A fascinating little tidbit from the Wall Street Journal (as reported by Briar Dudley of The Seattle Times):
If you're looking for a deal on hotel rooms, perhaps you should use a Windows PC instead of a Mac.From the article:
According to a new Wall Street Journal report, travel giant Orbitz has begun offering some Mac users more expensive hotel rooms.
That's based on past spending patterns of Mac users. After tracking and analyzing this, Orbitz decided to experiment with offering Mac users "different, and sometimes costlier, travel options," the Journal reported.
Orbitz Worldwide Inc. has found that people who use Apple Inc.'s Mac computers spend as much as 30% more a night on hotels, so the online travel agency is starting to show them different, and sometimes costlier, travel options than Windows visitors see.Students of economics will recognize this a good old fashioned price discrimination: charging different users different prices based on willingness to pay. In this case a Mac is a bit of a luxury item - Mac users pay a premium for a Mac over a PC - and thus is a sign that on average Mac users might have a higher willingness to pay for some items.
The Orbitz effort, which is in its early stages, demonstrates how tracking people's online activities can use even seemingly innocuous information—in this case, the fact that customers are visiting Orbitz.com from a Mac—to start predicting their tastes and spending habits.
Orbitz executives confirmed that the company is experimenting with showing different hotel offers to Mac and PC... (and here the paywall kicks in, but pone presumes the next word is 'users')
Orbitz has found that Mac ownership (or usership, really) is correlated with higher spending on hotels and so it uses this info to change them a higher price. In economics we call this information (that you are using a Mac) the 'identification' problem: being able to tell who has a higher willingness to pay. The other problem, the 'arbitrage' problem, would come about when a bunch of PC users booked hotel rooms and sold them for a discount to Man users - not likely in this case.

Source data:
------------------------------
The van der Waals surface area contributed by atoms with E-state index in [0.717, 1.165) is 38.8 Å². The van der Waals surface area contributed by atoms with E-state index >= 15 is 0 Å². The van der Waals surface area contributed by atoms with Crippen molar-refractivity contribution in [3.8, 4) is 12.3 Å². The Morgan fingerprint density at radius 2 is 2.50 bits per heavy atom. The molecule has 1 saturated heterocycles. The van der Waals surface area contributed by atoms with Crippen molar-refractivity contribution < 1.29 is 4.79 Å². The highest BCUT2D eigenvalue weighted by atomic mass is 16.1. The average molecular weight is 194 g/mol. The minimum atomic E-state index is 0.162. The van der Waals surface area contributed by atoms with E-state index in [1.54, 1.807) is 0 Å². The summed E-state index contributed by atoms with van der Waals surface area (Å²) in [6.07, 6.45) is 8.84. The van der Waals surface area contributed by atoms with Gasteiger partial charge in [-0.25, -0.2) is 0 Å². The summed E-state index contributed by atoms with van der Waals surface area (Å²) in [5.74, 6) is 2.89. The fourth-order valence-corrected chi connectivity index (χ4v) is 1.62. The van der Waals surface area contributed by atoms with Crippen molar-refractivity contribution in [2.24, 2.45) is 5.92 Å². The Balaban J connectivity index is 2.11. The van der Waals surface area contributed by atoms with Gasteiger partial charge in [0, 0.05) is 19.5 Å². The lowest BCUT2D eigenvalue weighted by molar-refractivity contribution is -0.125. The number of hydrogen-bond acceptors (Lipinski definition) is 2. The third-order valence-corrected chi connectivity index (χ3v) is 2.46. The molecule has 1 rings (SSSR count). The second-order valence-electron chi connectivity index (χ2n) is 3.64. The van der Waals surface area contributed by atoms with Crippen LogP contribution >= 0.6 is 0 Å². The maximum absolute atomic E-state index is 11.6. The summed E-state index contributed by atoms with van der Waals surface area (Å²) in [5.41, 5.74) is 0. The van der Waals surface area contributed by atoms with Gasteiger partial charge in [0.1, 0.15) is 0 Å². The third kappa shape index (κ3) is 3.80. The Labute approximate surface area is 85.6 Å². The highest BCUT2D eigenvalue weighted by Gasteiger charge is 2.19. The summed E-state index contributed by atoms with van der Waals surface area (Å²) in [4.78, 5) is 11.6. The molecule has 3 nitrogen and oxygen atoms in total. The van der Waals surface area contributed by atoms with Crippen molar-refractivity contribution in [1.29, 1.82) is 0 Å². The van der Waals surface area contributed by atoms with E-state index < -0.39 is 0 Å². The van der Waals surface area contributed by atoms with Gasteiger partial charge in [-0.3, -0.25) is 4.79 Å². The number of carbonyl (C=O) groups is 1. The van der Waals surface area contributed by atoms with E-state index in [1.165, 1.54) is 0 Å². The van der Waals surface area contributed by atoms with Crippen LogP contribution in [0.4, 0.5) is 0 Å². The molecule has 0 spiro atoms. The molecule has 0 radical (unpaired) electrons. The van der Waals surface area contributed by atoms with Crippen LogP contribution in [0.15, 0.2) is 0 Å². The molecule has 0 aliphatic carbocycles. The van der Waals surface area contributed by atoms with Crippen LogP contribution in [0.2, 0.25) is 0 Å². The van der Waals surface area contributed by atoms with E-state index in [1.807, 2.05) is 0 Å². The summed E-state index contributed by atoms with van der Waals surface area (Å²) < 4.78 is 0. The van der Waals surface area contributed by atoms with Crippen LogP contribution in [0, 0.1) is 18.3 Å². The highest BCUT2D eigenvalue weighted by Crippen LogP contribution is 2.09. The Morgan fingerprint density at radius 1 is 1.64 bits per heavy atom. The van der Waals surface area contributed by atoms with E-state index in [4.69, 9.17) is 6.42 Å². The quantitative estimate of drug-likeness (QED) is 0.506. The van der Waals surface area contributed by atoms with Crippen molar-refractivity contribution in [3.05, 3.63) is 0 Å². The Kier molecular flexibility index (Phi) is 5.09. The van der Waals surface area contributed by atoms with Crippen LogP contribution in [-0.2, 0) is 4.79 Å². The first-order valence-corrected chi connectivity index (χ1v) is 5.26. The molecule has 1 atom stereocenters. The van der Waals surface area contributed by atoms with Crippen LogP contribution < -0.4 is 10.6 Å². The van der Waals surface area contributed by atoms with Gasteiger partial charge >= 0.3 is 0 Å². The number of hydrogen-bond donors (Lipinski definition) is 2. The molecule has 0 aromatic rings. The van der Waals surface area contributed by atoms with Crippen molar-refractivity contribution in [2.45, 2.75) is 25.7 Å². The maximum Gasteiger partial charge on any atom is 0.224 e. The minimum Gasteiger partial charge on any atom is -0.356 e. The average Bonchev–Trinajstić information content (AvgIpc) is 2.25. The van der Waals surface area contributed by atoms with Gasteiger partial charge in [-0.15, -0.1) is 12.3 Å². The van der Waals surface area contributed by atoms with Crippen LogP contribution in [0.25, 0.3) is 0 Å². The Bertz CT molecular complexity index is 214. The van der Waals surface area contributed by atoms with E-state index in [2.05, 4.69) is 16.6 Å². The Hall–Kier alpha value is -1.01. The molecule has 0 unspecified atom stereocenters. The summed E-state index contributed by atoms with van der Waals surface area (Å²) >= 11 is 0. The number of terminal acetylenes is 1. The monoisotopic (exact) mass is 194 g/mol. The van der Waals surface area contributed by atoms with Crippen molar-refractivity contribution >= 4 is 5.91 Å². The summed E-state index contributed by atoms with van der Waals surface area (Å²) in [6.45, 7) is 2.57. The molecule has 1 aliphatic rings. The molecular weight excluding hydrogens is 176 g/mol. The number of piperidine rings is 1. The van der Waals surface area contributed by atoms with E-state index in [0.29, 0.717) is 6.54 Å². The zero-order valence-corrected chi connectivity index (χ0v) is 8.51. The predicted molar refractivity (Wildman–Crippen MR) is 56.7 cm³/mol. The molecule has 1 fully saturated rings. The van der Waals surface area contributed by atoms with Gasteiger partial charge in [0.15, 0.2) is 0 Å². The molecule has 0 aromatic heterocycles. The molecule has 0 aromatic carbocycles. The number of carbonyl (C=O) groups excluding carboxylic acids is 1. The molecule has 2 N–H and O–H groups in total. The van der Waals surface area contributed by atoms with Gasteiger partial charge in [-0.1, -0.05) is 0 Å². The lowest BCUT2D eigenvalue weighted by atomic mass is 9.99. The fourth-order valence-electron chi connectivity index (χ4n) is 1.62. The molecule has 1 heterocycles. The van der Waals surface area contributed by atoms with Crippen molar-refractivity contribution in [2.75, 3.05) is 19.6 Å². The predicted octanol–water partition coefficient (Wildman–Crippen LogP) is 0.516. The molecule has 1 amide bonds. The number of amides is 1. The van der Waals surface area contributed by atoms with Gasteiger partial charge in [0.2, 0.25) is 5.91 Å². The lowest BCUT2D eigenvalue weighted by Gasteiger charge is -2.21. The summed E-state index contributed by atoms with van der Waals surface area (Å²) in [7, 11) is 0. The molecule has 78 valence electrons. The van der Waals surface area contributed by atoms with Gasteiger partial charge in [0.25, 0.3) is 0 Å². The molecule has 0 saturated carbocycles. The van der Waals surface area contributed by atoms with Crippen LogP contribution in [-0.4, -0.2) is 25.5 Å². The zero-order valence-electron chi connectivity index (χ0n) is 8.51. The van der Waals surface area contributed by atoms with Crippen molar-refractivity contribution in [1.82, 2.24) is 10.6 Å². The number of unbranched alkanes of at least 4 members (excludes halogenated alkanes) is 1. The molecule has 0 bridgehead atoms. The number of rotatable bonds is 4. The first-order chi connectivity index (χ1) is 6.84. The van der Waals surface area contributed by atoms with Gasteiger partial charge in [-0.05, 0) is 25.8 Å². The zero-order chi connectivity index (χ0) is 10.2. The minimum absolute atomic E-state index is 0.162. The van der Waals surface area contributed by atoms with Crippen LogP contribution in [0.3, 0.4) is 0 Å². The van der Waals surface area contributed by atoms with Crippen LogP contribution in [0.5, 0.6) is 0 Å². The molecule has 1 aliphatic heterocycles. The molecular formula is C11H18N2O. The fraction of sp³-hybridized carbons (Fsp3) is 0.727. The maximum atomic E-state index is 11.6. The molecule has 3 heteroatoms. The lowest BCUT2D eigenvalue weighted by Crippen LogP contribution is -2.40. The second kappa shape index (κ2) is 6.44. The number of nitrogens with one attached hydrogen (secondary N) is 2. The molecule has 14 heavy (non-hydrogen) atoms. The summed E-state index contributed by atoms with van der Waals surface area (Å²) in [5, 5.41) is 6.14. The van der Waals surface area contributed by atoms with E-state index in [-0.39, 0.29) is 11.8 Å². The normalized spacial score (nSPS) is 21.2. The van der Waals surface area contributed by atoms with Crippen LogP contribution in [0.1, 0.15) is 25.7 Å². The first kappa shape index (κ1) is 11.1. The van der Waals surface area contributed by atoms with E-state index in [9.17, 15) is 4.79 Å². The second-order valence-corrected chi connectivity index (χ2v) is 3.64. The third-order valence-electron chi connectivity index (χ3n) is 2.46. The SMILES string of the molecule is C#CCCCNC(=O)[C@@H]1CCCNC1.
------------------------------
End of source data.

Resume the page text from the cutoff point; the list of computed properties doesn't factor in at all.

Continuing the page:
The thing about price discrimination is that sure it is a profit maximizing strategy for firms but it is important to note that two things happen when firms price discriminate: One, customers with higher willingnesses-to-pay end up paying more than they would under a one price regime, but customers with lower willingnesses-to-pay end up paying less than they would under a one price regime. Two, more hotel rooms get rented because by lowering the price on low willingnesses-to-pay people more and more will do so. So how you feel about price discrimination depends on whether you are a high willingnesses-to-pay person or a low willingnesses-to-pay person.
Of course, if this kind of thing takes off there is a type of arbitrage solution: use your friends PC to book, or use some kind of browser that mimics a PC. [I am no techie, but this must be a pretty easy work around, no?] But you can imagine the possibilities. If you log into a place with your Facebook account and they can see where you live, they know the average income of your area, to give one example and can charge you a price accordingly. This is great if you live in a low income area, not so great if you live in a wealthy neighborhood.